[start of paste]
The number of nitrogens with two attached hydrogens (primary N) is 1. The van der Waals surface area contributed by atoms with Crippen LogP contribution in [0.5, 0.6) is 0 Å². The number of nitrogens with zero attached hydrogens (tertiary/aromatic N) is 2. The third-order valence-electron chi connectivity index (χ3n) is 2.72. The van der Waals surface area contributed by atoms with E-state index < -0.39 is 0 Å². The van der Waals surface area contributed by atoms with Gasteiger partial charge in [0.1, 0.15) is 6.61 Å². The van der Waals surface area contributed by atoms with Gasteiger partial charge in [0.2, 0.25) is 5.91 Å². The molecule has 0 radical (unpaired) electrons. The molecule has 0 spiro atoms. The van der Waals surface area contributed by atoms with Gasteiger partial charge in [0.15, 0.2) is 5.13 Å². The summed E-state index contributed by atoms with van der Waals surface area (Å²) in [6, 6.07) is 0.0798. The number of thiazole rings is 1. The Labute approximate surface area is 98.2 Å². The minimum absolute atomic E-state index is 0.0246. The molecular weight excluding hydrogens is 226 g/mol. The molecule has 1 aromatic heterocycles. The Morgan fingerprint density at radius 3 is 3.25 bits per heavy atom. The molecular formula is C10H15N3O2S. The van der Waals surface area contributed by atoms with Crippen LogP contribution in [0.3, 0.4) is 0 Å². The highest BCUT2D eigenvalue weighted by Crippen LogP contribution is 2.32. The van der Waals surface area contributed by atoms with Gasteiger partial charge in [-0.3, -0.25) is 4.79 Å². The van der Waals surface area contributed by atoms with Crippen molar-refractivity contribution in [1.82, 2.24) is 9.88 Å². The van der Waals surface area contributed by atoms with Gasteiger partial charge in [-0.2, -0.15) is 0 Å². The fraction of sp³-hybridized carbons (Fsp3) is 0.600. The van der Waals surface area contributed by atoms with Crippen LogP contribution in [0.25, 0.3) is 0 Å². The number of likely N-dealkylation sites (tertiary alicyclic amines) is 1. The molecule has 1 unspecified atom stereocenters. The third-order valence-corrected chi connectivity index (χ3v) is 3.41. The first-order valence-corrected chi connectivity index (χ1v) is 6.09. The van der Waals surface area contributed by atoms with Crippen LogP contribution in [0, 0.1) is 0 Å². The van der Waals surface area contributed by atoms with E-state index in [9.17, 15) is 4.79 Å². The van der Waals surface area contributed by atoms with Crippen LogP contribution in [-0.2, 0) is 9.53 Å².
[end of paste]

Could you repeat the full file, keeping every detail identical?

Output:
The number of nitrogens with two attached hydrogens (primary N) is 1. The van der Waals surface area contributed by atoms with Crippen LogP contribution in [0.5, 0.6) is 0 Å². The number of nitrogens with zero attached hydrogens (tertiary/aromatic N) is 2. The third-order valence-electron chi connectivity index (χ3n) is 2.72. The van der Waals surface area contributed by atoms with E-state index < -0.39 is 0 Å². The van der Waals surface area contributed by atoms with Gasteiger partial charge in [0.1, 0.15) is 6.61 Å². The van der Waals surface area contributed by atoms with Gasteiger partial charge in [0.2, 0.25) is 5.91 Å². The molecule has 0 radical (unpaired) electrons. The molecule has 0 spiro atoms. The van der Waals surface area contributed by atoms with Gasteiger partial charge in [0.15, 0.2) is 5.13 Å². The summed E-state index contributed by atoms with van der Waals surface area (Å²) in [6, 6.07) is 0.0798. The number of thiazole rings is 1. The Labute approximate surface area is 98.2 Å². The minimum absolute atomic E-state index is 0.0246. The molecular weight excluding hydrogens is 226 g/mol. The molecule has 1 aromatic heterocycles. The Morgan fingerprint density at radius 3 is 3.25 bits per heavy atom. The molecular formula is C10H15N3O2S. The van der Waals surface area contributed by atoms with Crippen LogP contribution in [0.3, 0.4) is 0 Å². The highest BCUT2D eigenvalue weighted by Crippen LogP contribution is 2.32. The van der Waals surface area contributed by atoms with Gasteiger partial charge in [-0.3, -0.25) is 4.79 Å². The van der Waals surface area contributed by atoms with Crippen molar-refractivity contribution in [1.82, 2.24) is 9.88 Å². The van der Waals surface area contributed by atoms with Gasteiger partial charge in [-0.2, -0.15) is 0 Å². The fraction of sp³-hybridized carbons (Fsp3) is 0.600. The van der Waals surface area contributed by atoms with Crippen LogP contribution in [0.25, 0.3) is 0 Å². The number of likely N-dealkylation sites (tertiary alicyclic amines) is 1. The molecule has 1 unspecified atom stereocenters. The third-order valence-corrected chi connectivity index (χ3v) is 3.41. The first-order valence-corrected chi connectivity index (χ1v) is 6.09. The van der Waals surface area contributed by atoms with Crippen LogP contribution in [0, 0.1) is 0 Å². The van der Waals surface area contributed by atoms with E-state index in [9.17, 15) is 4.79 Å². The van der Waals surface area contributed by atoms with Crippen LogP contribution in [-0.2, 0) is 9.53 Å².